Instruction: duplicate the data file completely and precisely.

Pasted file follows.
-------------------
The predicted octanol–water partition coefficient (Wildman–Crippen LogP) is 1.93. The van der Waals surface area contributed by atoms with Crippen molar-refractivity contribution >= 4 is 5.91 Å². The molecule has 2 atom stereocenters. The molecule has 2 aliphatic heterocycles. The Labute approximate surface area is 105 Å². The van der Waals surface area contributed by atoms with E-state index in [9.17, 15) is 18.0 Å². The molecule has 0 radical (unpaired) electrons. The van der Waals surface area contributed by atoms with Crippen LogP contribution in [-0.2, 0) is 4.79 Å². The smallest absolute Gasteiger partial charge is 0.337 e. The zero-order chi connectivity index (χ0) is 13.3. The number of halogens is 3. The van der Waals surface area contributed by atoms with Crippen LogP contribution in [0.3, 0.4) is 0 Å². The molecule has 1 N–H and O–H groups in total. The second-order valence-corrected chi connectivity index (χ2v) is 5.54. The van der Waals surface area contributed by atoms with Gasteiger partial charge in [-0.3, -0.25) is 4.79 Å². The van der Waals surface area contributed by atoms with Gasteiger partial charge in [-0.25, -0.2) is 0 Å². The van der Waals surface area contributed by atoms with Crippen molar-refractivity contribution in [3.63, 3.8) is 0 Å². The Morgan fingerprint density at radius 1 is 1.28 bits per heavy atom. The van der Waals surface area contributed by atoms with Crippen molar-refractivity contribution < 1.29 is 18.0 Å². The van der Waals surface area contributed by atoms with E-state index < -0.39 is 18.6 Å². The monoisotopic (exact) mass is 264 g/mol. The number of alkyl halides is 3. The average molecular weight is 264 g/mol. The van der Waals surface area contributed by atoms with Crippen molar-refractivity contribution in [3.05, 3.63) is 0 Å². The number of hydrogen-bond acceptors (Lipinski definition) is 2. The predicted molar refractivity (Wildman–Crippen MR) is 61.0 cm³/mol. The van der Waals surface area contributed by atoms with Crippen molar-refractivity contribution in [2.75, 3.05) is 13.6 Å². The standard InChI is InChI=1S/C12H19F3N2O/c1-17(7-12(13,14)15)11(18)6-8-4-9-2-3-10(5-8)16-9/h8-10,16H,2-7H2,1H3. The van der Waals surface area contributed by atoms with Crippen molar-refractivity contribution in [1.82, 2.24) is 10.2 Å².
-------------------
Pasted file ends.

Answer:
The predicted octanol–water partition coefficient (Wildman–Crippen LogP) is 1.93. The van der Waals surface area contributed by atoms with Crippen molar-refractivity contribution >= 4 is 5.91 Å². The molecule has 2 atom stereocenters. The molecule has 2 aliphatic heterocycles. The Labute approximate surface area is 105 Å². The van der Waals surface area contributed by atoms with E-state index in [9.17, 15) is 18.0 Å². The molecule has 0 radical (unpaired) electrons. The van der Waals surface area contributed by atoms with Crippen LogP contribution in [-0.2, 0) is 4.79 Å². The smallest absolute Gasteiger partial charge is 0.337 e. The zero-order chi connectivity index (χ0) is 13.3. The number of halogens is 3. The van der Waals surface area contributed by atoms with Crippen LogP contribution in [0.3, 0.4) is 0 Å². The molecule has 1 N–H and O–H groups in total. The second-order valence-corrected chi connectivity index (χ2v) is 5.54. The van der Waals surface area contributed by atoms with Gasteiger partial charge in [-0.3, -0.25) is 4.79 Å². The van der Waals surface area contributed by atoms with Gasteiger partial charge in [-0.25, -0.2) is 0 Å². The van der Waals surface area contributed by atoms with Crippen molar-refractivity contribution in [3.63, 3.8) is 0 Å². The Morgan fingerprint density at radius 1 is 1.28 bits per heavy atom. The van der Waals surface area contributed by atoms with Crippen molar-refractivity contribution < 1.29 is 18.0 Å². The van der Waals surface area contributed by atoms with E-state index < -0.39 is 18.6 Å². The monoisotopic (exact) mass is 264 g/mol. The number of alkyl halides is 3. The average molecular weight is 264 g/mol. The van der Waals surface area contributed by atoms with Crippen molar-refractivity contribution in [3.05, 3.63) is 0 Å². The number of hydrogen-bond acceptors (Lipinski definition) is 2. The predicted molar refractivity (Wildman–Crippen MR) is 61.0 cm³/mol. The van der Waals surface area contributed by atoms with Crippen molar-refractivity contribution in [2.75, 3.05) is 13.6 Å². The standard InChI is InChI=1S/C12H19F3N2O/c1-17(7-12(13,14)15)11(18)6-8-4-9-2-3-10(5-8)16-9/h8-10,16H,2-7H2,1H3. The van der Waals surface area contributed by atoms with Crippen molar-refractivity contribution in [1.82, 2.24) is 10.2 Å².